Lewis, who was born in Plymouth but now lives in Africa, is swimming the full length of the English Channel, starting in Land’s End on Thursday 12 July and came to Plymouth on Friday 20 July. The Long Swim is part of a worldwide campaign entitled Action for Oceans, an initiative that is calling on governments to fully protect at least 30 per cent of the world’s oceans by 2030. FXTM is the lead partner on the Long Swim and Speedo is the official partner.

During his visit to Plymouth, Lewis was welcomed with a special cream tea with Lord Mayor Councillor Sam Davey, a reception event at the National Marine Aquarium, a swimming event at Tinside hosted by Speedo, and an exhibition about The Long Swim at The Dome. The events were supported by a range of local partners from the Britain’s Ocean City Plastics Taskforce, a multi-agency partnership which aims to reduce single use plastics in Plymouth.

While he was in Plymouth, Lewis said: “Everything starts with education. We have to educate all water users about the health of our ocean. It’s now a race against time… not just to stop the damage, but to restore the health of our oceans. Plymouth is perfectly suited to lead the way.”

Lewis helps promote our Plan for Plastics and the reusable plastic cups.

In June 2018, Plymouth achieved Plastic Free Communities status for its historic waterfront, with more than 70 business pioneers and 50 community ambassadors in Plymouth including local businesses, schools and community groups, supported the city’s bid by pledging to reduce the amount of single use plastics they consume. The bid for the Surfers Against Sewage-approved status was led by Environment Plymouth but supported by the Plastics Taskforce. During June, reusable plastic cups and bottles were also launched to help reduce single use plastics in Plymouth, with more than 7,000 sales of the cups to date.

Councillor Sue Dann, Cabinet Member for Environment and Street Scene for Plymouth City Council, said: “All the partners on the Britain’s Ocean City Plastics Taskforce were delighted to welcome Lewis to Plymouth as part of The Long Swim. We know he is passionate about protecting our oceans and this is something we also feel very strongly about here in Plymouth. It was perfect timing for Plymouth as well, with our ongoing work to address plastic waste and plans to secure National Marine Park status for the city.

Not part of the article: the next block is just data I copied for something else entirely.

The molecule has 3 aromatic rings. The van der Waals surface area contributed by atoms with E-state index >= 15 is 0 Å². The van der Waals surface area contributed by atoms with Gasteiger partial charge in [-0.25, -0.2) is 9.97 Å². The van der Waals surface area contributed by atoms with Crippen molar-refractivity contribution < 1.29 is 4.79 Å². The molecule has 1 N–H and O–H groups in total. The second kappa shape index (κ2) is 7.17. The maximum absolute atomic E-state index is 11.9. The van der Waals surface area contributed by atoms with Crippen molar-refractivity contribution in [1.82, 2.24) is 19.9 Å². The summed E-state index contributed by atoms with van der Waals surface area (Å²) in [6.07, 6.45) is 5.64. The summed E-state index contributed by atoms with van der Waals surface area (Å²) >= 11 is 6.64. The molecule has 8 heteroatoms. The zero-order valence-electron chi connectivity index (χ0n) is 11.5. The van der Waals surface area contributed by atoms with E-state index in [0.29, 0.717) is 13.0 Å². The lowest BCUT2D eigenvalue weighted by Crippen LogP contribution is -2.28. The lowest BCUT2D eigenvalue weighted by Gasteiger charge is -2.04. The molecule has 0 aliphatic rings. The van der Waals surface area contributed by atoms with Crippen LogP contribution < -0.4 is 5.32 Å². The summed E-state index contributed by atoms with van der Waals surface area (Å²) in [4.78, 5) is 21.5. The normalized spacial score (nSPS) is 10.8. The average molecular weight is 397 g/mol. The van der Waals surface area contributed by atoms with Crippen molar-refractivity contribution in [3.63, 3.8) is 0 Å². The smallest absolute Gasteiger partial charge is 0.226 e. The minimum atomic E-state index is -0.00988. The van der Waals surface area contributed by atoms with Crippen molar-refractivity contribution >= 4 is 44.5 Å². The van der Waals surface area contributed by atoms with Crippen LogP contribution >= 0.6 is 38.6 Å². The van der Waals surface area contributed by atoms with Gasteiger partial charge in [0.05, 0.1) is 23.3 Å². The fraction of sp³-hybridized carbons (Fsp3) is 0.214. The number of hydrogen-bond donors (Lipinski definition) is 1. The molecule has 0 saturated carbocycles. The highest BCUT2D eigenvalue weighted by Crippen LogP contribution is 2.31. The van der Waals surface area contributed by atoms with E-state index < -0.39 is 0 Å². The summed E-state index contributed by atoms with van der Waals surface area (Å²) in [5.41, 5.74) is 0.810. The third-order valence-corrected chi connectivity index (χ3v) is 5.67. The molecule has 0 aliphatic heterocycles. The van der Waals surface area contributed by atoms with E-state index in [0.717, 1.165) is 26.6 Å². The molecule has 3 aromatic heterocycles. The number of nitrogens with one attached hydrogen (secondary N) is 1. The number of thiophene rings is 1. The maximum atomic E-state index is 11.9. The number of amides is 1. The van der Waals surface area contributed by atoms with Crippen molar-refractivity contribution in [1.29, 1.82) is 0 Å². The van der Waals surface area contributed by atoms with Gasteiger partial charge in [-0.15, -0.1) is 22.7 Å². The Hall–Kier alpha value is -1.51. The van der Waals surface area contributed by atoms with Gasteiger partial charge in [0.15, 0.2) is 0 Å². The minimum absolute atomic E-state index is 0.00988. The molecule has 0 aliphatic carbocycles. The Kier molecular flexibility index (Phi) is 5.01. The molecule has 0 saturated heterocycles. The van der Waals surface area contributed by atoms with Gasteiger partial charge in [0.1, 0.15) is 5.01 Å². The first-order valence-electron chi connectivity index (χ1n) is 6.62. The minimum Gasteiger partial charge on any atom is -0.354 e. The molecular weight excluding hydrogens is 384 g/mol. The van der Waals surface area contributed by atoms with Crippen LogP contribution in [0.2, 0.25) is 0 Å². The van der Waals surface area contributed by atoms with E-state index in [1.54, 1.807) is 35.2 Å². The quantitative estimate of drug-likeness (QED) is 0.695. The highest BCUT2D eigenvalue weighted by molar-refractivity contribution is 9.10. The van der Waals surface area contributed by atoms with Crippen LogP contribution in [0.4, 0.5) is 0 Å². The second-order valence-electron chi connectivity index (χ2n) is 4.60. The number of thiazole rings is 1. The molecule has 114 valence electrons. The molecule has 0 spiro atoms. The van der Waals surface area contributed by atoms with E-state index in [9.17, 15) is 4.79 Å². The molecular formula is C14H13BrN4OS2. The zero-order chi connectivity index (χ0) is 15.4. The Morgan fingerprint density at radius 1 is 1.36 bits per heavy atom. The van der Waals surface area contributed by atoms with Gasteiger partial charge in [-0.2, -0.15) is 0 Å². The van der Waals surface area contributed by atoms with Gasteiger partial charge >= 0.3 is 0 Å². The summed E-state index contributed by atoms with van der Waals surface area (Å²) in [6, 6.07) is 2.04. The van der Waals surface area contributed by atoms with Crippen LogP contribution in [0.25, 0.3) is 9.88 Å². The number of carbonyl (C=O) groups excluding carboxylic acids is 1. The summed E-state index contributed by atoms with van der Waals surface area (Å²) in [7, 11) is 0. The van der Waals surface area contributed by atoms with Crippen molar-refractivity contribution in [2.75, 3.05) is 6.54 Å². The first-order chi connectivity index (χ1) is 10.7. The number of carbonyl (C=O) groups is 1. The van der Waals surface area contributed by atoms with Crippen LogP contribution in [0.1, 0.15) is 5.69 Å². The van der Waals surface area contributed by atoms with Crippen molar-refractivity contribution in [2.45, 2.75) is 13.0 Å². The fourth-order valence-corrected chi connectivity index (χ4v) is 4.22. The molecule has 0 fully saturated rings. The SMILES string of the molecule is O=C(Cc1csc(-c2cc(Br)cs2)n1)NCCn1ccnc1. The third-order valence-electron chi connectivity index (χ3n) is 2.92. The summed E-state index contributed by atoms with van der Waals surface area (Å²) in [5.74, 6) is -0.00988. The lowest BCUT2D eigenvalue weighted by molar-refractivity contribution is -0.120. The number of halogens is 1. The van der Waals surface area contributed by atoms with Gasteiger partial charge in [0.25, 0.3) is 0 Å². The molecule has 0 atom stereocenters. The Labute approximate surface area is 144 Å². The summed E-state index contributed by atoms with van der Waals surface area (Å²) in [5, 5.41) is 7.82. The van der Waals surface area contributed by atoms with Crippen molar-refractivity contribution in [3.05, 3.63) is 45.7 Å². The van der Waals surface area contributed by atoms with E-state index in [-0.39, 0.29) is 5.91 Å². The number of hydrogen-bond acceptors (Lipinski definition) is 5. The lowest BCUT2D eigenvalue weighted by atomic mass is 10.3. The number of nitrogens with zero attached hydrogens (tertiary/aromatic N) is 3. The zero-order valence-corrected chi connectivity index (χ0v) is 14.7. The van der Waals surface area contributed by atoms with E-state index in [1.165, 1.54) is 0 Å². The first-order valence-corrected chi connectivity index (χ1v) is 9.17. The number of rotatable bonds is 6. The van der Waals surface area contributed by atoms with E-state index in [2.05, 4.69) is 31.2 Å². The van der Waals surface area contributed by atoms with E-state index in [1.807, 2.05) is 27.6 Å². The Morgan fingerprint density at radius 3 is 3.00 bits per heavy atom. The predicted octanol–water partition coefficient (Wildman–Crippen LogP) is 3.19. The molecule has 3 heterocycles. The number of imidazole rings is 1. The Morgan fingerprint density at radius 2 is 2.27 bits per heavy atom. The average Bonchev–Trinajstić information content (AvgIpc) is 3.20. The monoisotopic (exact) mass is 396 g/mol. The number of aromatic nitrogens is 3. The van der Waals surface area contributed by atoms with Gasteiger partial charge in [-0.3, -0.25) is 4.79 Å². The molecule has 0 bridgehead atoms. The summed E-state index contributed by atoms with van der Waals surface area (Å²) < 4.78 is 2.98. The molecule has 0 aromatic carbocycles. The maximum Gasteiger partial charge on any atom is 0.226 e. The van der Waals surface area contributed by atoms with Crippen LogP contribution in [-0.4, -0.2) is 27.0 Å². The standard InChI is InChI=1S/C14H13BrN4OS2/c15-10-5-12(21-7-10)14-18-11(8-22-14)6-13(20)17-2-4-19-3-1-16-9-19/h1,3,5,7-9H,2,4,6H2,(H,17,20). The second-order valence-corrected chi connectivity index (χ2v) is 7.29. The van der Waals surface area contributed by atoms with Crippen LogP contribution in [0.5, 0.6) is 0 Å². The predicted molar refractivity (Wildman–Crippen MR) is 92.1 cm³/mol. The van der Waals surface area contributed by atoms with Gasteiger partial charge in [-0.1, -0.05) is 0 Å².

“Last month the Taskforce launched the new Plan for Plastics and since then there has been ongoing commitment to both reducing single use plastics and cutting down on plastic pollution. This includes litter picks, beach cleans, and the first ever Plastic Free Picnic. We were also really pleased for the city to achieve Plastic Free Waterfront status from Surfers Against Sewage, and we are now working towards Plastic Free City status.”

Penny Tarrant from Environment Plymouth with the Plan for Plastics display at the Lewis Pugh exhibition. Photo credit: Jason Kiely / One Plymouth

Environment Plymouth co-ordinator Jackie Young said “When we all met to discuss marine plastics last December, we could not have predicted how far we’d progress in such a short time and how much positive energy local communities would pour in to tackling plastic pollution. But here we are, seven months on and we are delighted to be working with the BOC Task Group to secure the extended Plastic Free Community status for the city. The action is ongoing. Only this weekend 22 paddlers from the Port of Plymouth Canoeing Association cleared 2.5km of the Sound’s inaccessible beaches and, with help from the Plymouth Beach Clean Volunteers filled nine huge bags of rubbish…the first Ambassadors led sea-clean.”